This fourth phase (2015-2018) of the EU funded programme “Support to cultural heritage monuments of great importance for Cyprus” aims to continue supporting the efforts of the bi-communal Technical Committee on Cultural Heritage to contribute to the ongoing peace and reconciliation process by bringing communities closer to their shared heritage through conservation and emergency measures projects.
The programme “Support to cultural heritage monuments of great importance for Cyprus (Phase 1, 2 and 3)” aims to support the reconciliation process by increasing trust between the two communities through the implementation of confidence building measures agreed by the Technical Committee on Cultural Heritage.
The project aims at continue supporting confidence building measures through conservation and emergency measures for additional high importance cultural heritage sites according to the strategy of the bi-communal Technical Committee on Cultural Heritage in Cyprus.
This project aims at contributing to the confidence building process through the preservation of Cypriot cultural heritage and the implementation of emergency measures on a list of high importance monuments islandwide according to the strategy of the Technical Committee on Cultural Heritage.
The restoration of the Monastery of Apostolos Andreas intends to contribute to the reconciliation and confidence building efforts of the Technical Committee on Cultural Heritage by restoring a monument of high religious and historical importance.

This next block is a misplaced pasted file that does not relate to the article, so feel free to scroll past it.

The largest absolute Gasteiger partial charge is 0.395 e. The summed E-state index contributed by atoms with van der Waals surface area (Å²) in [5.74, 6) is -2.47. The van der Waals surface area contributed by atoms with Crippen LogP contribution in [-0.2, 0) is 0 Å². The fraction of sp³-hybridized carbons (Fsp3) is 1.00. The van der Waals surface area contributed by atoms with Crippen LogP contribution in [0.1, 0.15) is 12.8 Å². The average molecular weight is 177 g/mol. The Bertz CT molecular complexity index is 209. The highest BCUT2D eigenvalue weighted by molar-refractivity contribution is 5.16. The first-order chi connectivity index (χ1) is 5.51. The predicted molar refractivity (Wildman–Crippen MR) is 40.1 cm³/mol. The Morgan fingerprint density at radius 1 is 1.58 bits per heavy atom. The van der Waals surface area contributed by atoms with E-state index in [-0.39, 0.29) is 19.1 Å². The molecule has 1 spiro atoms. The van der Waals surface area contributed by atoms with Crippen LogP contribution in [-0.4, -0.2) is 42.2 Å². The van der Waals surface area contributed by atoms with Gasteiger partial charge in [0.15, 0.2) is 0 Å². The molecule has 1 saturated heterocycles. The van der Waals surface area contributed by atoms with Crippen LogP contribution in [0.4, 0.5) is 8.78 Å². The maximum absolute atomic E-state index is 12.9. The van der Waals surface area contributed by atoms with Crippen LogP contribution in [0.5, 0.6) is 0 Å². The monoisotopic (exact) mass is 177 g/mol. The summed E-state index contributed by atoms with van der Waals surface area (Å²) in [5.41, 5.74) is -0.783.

The project, implemented in partnership with the Technical Committee on Cultural Heritage, aimed to undertake a study on the condition and estimated costs of restoring immovable cultural heritage in Cyprus in order to contribute to its protection and preservation.
From 2004 to 2011 UNDP-PFF, thanks to the support of the European Union, and in collaboration with the United Nations Office for Project Services (UNOPS) and the support of the United Nations Peacekeeping Force in Cyprus (UNFICYP) has been working to reduce the number of landmines still remaining on the island thus facilitating safer intra-island movement and communication.
The EU funded and UNDP-PFF implemented Private Sector Development Programme has been completed in May 2011 after 8 years of project implementation. The project supported mainly Turkish Cypriot micro, small and medium enterpreneurs to adhere and comply with European Union regulations and standards. This included support in compliance with the Acquis Communautaire, meeting quality and environmental international and European standards, diversifying and increasing the added value of their products and services.
The project for the new Nicosia Waste Water Treatment Plant (NWWTP) aims to promote and facilitate access to waste water services to both communities of Nicosia as a fundamental contribution to the on-going peace and confidence building process. The new plant will serve a population of 270,000 people from both communities and will be able to treat an average of 30,000 m3/day.